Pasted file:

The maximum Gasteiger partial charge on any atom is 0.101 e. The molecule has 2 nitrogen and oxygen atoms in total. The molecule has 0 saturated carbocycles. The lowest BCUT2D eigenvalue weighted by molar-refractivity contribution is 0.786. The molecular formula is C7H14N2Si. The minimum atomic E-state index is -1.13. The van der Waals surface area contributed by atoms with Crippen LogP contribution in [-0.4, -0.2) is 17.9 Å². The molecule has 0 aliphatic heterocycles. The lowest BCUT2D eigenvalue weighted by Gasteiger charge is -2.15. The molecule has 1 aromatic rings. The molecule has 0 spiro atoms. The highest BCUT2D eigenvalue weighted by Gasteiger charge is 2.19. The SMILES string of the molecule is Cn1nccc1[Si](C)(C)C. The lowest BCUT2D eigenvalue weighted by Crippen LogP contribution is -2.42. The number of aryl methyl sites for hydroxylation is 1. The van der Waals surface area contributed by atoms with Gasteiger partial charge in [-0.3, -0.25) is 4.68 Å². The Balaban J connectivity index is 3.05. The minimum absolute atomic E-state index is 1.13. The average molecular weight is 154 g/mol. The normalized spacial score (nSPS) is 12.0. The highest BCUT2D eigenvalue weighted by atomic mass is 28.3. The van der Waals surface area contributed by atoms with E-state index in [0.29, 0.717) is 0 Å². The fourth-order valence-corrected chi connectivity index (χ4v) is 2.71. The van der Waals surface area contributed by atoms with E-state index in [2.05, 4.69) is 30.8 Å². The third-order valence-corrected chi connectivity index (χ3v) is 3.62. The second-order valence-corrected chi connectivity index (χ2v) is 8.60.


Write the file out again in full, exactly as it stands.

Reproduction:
The maximum Gasteiger partial charge on any atom is 0.101 e. The molecule has 2 nitrogen and oxygen atoms in total. The molecule has 0 saturated carbocycles. The lowest BCUT2D eigenvalue weighted by molar-refractivity contribution is 0.786. The molecular formula is C7H14N2Si. The minimum atomic E-state index is -1.13. The van der Waals surface area contributed by atoms with Crippen LogP contribution in [-0.4, -0.2) is 17.9 Å². The molecule has 0 aliphatic heterocycles. The lowest BCUT2D eigenvalue weighted by Gasteiger charge is -2.15. The molecule has 1 aromatic rings. The molecule has 0 spiro atoms. The highest BCUT2D eigenvalue weighted by Gasteiger charge is 2.19. The SMILES string of the molecule is Cn1nccc1[Si](C)(C)C. The lowest BCUT2D eigenvalue weighted by Crippen LogP contribution is -2.42. The number of aryl methyl sites for hydroxylation is 1. The van der Waals surface area contributed by atoms with Gasteiger partial charge in [-0.3, -0.25) is 4.68 Å². The Balaban J connectivity index is 3.05. The minimum absolute atomic E-state index is 1.13. The average molecular weight is 154 g/mol. The normalized spacial score (nSPS) is 12.0. The highest BCUT2D eigenvalue weighted by atomic mass is 28.3. The van der Waals surface area contributed by atoms with E-state index in [0.29, 0.717) is 0 Å². The fourth-order valence-corrected chi connectivity index (χ4v) is 2.71. The van der Waals surface area contributed by atoms with E-state index in [2.05, 4.69) is 30.8 Å². The third-order valence-corrected chi connectivity index (χ3v) is 3.62. The second-order valence-corrected chi connectivity index (χ2v) is 8.60.